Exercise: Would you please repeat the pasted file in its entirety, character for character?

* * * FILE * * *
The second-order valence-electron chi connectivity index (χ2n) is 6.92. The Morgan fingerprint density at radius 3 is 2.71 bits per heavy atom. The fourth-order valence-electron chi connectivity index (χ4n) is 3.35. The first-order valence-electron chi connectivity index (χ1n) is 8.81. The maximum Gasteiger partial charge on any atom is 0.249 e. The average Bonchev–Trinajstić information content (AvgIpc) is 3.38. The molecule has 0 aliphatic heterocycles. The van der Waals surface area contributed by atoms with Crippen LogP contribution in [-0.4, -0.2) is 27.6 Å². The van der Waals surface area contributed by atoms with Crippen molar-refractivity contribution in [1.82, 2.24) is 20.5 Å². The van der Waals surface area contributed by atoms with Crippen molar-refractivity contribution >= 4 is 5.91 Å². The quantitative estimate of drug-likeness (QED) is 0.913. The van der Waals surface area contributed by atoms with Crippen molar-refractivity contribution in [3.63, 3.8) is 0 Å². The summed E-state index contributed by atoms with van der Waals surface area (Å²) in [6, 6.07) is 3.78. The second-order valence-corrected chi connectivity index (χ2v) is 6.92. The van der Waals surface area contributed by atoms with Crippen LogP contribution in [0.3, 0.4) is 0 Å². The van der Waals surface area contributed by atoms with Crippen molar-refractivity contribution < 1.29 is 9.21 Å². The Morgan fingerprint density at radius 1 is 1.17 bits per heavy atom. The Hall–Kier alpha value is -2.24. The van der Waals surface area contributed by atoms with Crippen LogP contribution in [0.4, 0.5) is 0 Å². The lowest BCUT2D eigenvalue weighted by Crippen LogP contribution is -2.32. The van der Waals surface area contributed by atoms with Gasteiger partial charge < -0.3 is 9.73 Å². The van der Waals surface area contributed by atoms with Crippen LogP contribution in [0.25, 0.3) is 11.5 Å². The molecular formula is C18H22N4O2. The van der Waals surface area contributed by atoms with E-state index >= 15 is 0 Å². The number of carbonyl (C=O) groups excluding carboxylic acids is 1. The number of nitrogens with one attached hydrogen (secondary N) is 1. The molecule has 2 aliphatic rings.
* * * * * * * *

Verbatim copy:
The second-order valence-electron chi connectivity index (χ2n) is 6.92. The Morgan fingerprint density at radius 3 is 2.71 bits per heavy atom. The fourth-order valence-electron chi connectivity index (χ4n) is 3.35. The first-order valence-electron chi connectivity index (χ1n) is 8.81. The maximum Gasteiger partial charge on any atom is 0.249 e. The average Bonchev–Trinajstić information content (AvgIpc) is 3.38. The molecule has 0 aliphatic heterocycles. The van der Waals surface area contributed by atoms with Crippen LogP contribution in [-0.4, -0.2) is 27.6 Å². The van der Waals surface area contributed by atoms with Crippen molar-refractivity contribution in [1.82, 2.24) is 20.5 Å². The van der Waals surface area contributed by atoms with Crippen molar-refractivity contribution >= 4 is 5.91 Å². The quantitative estimate of drug-likeness (QED) is 0.913. The van der Waals surface area contributed by atoms with Crippen molar-refractivity contribution in [3.63, 3.8) is 0 Å². The summed E-state index contributed by atoms with van der Waals surface area (Å²) in [6, 6.07) is 3.78. The second-order valence-corrected chi connectivity index (χ2v) is 6.92. The van der Waals surface area contributed by atoms with Crippen LogP contribution in [0.3, 0.4) is 0 Å². The van der Waals surface area contributed by atoms with Crippen molar-refractivity contribution < 1.29 is 9.21 Å². The Morgan fingerprint density at radius 1 is 1.17 bits per heavy atom. The Hall–Kier alpha value is -2.24. The van der Waals surface area contributed by atoms with Crippen LogP contribution in [0.4, 0.5) is 0 Å². The lowest BCUT2D eigenvalue weighted by Crippen LogP contribution is -2.32. The van der Waals surface area contributed by atoms with Gasteiger partial charge < -0.3 is 9.73 Å². The van der Waals surface area contributed by atoms with Crippen LogP contribution in [0.25, 0.3) is 11.5 Å². The molecular formula is C18H22N4O2. The van der Waals surface area contributed by atoms with E-state index >= 15 is 0 Å². The number of carbonyl (C=O) groups excluding carboxylic acids is 1. The number of nitrogens with one attached hydrogen (secondary N) is 1. The molecule has 2 aliphatic rings.